Interstitial Cystitis (IC) is a painful bladder condition which may have an autoimmune etiology. As detailed previously, an autoimmune animal model for the disease has been developed called Experimental Autoimmune Cystitis (EAC) which is induced by injecting female Lewis rats with bladder homogenates in Freund's adjuvant. The animal model has been shown to exhibit elevated urinary frequency, the hallmark of IC. This symptom was transferable to naive, syngeneic animals via spenocyte transfer. However, inflammatory infiltrates were not common in either primary or secondary EAC. Studies presented here investigate the possibility that a soluble substance, for example an autoantibody, is responsible for the symptoms of the disease. Western Blots were used to identify an autoantibody in the serum of EAC animals specific to the disease. The antibody was found present in sera from EAC animals but not in sera from sham animals and bladder antigen injected animals (BAIA) which were injected with bladder antigens but did not respond with elevated urianry frequency. The target antigen of this autoantibody is a bladder protein with a molecular weight of 12kD. Initial purification of this protein using gel electrophoresis and electroelution is reported here. Further purification and identification of this target antigen may explain the pathogenesis which leads to increased urinary frequency in these animals and potentially in IC patients as well.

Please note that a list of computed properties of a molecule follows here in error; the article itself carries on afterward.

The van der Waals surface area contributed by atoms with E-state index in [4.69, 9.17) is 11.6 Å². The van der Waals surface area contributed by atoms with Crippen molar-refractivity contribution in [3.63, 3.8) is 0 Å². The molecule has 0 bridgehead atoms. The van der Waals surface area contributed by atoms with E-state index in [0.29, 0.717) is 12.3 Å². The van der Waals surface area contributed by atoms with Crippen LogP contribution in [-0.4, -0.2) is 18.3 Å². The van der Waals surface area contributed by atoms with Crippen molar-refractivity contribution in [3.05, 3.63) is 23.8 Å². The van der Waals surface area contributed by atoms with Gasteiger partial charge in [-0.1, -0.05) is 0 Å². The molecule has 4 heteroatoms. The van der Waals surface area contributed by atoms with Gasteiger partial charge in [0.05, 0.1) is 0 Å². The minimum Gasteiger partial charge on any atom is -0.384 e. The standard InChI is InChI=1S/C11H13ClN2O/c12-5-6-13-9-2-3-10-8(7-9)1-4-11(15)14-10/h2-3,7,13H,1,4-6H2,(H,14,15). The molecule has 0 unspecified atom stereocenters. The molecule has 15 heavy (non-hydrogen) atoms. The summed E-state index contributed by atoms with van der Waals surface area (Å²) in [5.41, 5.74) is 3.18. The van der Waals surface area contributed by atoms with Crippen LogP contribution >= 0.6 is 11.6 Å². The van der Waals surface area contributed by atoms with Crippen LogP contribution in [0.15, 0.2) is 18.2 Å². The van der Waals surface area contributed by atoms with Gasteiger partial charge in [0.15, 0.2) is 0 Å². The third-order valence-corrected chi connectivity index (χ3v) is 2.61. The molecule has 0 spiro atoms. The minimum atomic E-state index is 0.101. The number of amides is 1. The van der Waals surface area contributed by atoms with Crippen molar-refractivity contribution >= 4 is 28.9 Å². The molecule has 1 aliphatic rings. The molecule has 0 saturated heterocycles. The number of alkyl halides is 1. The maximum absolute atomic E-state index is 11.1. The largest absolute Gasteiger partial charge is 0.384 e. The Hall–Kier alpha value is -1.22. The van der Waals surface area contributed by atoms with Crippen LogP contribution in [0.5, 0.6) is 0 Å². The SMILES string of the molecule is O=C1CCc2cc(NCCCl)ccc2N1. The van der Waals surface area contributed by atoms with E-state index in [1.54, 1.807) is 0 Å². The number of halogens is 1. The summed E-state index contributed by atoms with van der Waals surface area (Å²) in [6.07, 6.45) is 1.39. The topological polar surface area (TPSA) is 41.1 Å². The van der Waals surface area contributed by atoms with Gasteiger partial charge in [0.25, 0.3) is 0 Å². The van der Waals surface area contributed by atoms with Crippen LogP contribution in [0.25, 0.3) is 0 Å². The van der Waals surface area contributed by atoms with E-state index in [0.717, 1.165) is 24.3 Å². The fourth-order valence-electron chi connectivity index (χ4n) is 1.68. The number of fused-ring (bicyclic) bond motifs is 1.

Worcester Polytechnic Institute
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Biology and Biotechnology